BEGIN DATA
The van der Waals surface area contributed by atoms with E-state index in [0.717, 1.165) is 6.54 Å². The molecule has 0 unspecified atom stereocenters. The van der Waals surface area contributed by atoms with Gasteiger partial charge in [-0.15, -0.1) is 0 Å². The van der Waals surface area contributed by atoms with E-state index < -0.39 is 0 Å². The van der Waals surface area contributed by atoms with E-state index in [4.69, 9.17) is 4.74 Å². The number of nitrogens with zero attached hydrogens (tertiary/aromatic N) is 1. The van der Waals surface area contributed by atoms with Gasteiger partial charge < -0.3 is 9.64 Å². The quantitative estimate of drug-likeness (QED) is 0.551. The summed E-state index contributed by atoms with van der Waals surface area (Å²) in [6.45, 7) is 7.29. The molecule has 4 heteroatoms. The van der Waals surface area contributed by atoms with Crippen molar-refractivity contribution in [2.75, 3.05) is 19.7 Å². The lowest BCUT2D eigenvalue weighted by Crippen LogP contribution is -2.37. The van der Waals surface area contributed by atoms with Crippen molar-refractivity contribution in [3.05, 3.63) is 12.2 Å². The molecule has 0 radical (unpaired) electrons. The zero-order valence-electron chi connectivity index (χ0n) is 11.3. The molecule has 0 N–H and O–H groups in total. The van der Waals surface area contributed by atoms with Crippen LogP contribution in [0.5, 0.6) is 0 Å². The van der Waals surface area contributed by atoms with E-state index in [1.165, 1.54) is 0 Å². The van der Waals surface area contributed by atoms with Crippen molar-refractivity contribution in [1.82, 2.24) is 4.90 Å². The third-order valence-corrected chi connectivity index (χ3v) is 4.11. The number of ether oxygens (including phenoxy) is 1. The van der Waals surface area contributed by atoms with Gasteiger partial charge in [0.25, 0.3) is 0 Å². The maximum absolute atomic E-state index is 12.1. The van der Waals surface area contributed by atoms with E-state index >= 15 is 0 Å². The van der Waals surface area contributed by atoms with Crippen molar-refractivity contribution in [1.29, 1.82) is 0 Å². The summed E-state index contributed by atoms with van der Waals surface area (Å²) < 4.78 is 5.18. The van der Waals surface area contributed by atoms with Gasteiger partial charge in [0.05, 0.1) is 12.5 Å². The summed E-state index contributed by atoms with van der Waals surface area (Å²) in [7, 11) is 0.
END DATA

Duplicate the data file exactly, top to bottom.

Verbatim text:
The van der Waals surface area contributed by atoms with E-state index in [0.717, 1.165) is 6.54 Å². The molecule has 0 unspecified atom stereocenters. The van der Waals surface area contributed by atoms with Gasteiger partial charge in [-0.15, -0.1) is 0 Å². The van der Waals surface area contributed by atoms with E-state index < -0.39 is 0 Å². The van der Waals surface area contributed by atoms with E-state index in [4.69, 9.17) is 4.74 Å². The number of nitrogens with zero attached hydrogens (tertiary/aromatic N) is 1. The van der Waals surface area contributed by atoms with Gasteiger partial charge < -0.3 is 9.64 Å². The quantitative estimate of drug-likeness (QED) is 0.551. The summed E-state index contributed by atoms with van der Waals surface area (Å²) in [6.45, 7) is 7.29. The molecule has 4 heteroatoms. The van der Waals surface area contributed by atoms with Crippen molar-refractivity contribution in [2.75, 3.05) is 19.7 Å². The lowest BCUT2D eigenvalue weighted by Crippen LogP contribution is -2.37. The van der Waals surface area contributed by atoms with Crippen molar-refractivity contribution in [3.05, 3.63) is 12.2 Å². The molecule has 0 radical (unpaired) electrons. The zero-order valence-electron chi connectivity index (χ0n) is 11.3. The molecule has 0 N–H and O–H groups in total. The van der Waals surface area contributed by atoms with Crippen LogP contribution in [0.5, 0.6) is 0 Å². The van der Waals surface area contributed by atoms with E-state index in [1.165, 1.54) is 0 Å². The van der Waals surface area contributed by atoms with Crippen molar-refractivity contribution in [1.82, 2.24) is 4.90 Å². The third-order valence-corrected chi connectivity index (χ3v) is 4.11. The number of ether oxygens (including phenoxy) is 1. The van der Waals surface area contributed by atoms with Gasteiger partial charge in [0.25, 0.3) is 0 Å². The maximum absolute atomic E-state index is 12.1. The van der Waals surface area contributed by atoms with E-state index >= 15 is 0 Å². The van der Waals surface area contributed by atoms with Crippen molar-refractivity contribution in [1.29, 1.82) is 0 Å². The summed E-state index contributed by atoms with van der Waals surface area (Å²) < 4.78 is 5.18. The van der Waals surface area contributed by atoms with Gasteiger partial charge in [0.05, 0.1) is 12.5 Å². The summed E-state index contributed by atoms with van der Waals surface area (Å²) in [7, 11) is 0.